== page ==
When you move to a different country, you expect to see different things, different cultures and a different way of life. That’s why you moved, so things would be different.
But sometimes you see something different in the new country which you very quickly take for granted, so much so that you think it’s always been like that, when it hasn’t.
Yesterday, Mrs BobinOz and I, along with Elizabeth, went to a restaurant to celebrate our wedding anniversary. Just before we left, Mrs BobinOz said “I think it might be BYO, we’d better take the cool bag just in case.”
On the way over I asked her if we’d had BYO in the UK because, all of a sudden, I realised I couldn’t remember ever having been to one there.
“No.” said Mrs BobinOz.
No prizes for guessing that BYO stands for “bring your own” and having done a quick search, I see in other countries it’s more commonly called “BYOB” standing for “bring your own booze” “bring your own beer” “bring your own bottle” or “bring your own bucket”.
Now I like a good beer, but I can assure you I have never drunk out of a bucket!
Anyway, turns out our restaurant for the evening…
Basically, it means you can bring your own beer, booze, bottle or bucket and drink it on the premises. The restaurant will open your bottle of wine for you, if that’s what you have, and provide glasses for your drink from in return for “corkage”.
That’s a normally small nominal fee for providing the glasses and the service that goes with it.
So we took our cool bag with some drinks…
So the full cost of our drinks in this restaurant was:
- Three glasses of wine, approximately $9, based on drinking three quarters of a $12 bottle of wine.
- Three cans of beer, (375 mL) at a cost of $1.50 each, total $4.50.
- Two charges for corkage at $1.50 each, total $3.
- Our total drinks cost = $16.50.
If we had been buying the drinks from the bar, we would have probably paid $21 for three glasses of wine and $18 for three glasses of beer, total $39.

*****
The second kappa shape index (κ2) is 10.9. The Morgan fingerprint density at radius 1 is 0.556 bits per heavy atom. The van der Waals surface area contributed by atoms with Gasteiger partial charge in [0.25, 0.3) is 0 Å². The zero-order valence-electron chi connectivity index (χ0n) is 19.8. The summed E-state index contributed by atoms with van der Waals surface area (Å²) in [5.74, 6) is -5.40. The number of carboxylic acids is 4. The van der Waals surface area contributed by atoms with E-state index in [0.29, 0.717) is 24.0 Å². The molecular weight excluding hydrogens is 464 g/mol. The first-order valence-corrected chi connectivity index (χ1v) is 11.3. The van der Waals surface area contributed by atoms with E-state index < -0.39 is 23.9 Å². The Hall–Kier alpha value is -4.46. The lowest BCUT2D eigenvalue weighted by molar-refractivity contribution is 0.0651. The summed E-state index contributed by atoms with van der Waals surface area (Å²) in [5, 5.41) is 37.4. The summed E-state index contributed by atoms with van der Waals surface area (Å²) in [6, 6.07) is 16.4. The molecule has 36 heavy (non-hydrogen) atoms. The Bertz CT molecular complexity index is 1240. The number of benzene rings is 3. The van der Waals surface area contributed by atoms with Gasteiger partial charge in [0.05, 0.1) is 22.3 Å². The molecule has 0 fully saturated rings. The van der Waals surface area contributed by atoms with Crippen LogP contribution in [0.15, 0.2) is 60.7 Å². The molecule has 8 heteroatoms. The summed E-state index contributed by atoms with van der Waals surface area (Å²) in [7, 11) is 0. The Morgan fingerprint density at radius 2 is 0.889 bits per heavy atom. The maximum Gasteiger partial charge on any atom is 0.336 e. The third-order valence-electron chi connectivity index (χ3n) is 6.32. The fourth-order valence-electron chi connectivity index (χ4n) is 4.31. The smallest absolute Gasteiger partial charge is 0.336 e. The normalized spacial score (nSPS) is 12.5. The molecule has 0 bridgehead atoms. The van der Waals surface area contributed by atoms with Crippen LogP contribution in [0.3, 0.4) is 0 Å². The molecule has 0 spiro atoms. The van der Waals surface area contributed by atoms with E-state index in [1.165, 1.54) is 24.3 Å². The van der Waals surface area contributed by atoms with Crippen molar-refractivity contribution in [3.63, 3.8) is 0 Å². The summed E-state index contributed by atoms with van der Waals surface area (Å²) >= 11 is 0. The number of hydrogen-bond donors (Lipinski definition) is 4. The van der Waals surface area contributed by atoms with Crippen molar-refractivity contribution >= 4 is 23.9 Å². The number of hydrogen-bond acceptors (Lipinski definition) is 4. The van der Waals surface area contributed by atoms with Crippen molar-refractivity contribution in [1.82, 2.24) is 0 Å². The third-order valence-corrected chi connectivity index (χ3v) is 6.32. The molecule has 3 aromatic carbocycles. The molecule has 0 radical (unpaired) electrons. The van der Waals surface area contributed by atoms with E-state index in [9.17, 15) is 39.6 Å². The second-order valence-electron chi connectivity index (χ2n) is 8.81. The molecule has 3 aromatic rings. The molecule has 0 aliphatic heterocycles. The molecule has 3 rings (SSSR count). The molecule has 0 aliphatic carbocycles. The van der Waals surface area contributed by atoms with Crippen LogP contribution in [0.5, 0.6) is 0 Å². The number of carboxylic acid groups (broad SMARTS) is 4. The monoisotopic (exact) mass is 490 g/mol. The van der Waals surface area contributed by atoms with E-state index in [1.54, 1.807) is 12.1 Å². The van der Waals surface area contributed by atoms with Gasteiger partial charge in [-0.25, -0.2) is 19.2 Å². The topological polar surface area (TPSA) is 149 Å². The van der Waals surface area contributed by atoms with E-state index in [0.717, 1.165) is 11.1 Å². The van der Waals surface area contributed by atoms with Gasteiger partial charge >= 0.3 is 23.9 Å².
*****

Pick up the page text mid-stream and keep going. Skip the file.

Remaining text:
BYO saved us around $22.50.
That’s not the only advantage either; clearly you can take your favourite wines and beers with you. No need to choose from a list of wines you’ve never heard of, or settle for a beer you wouldn’t normally drink.
Most BYO’s don’t have a bar, but some do, giving you the choice of buying your drink on the premises or bringing your own. Best of both worlds.
According to Queensland’s Office of Liquor and Gaming Regulations, a liquor licence is not required to run a BYO restaurant but operators may need to apply for a permit from their local government authority.
Here’s another thing that wasn’t commonly done in UK restaurants when I was last there; taking away what you don’t eat. We’ve all heard of doggy bags, but that’s where all the remains are slopped into one bag to give to Rover as a treat when you get home.
But here they will pack what’s left of each individual dish into a separate takeaway container for reheating later. This was particularly handy as we had to buy an adult portion of butter chicken for Elizabeth, so the half she didn’t eat she can have as a meal another day.
I believe they’ve been doing this sort of thing in the USA for years, and they’ve certainly been doing it here in Australia for a while. But I never much came across it in the UK, but another quick search tells me that’s changing.
There is a stigma attached to asking to take your scraps home, some people find it embarrassing to do so. But a new initiative called “Too Good To Waste” is trying to overcome that and is being supported by, for example, Giles Coren, restaurant critic for The Times and top chef Antony Worrall Thompson.
Obvious benefits of the campaign are to reduce wastage and also to encourage people not to over eat simply because they don’t want to waste the food.
How about that? Doggy bags now in fashion in the UK. Makes me wonder, have any BYO’s sprung up over there yet?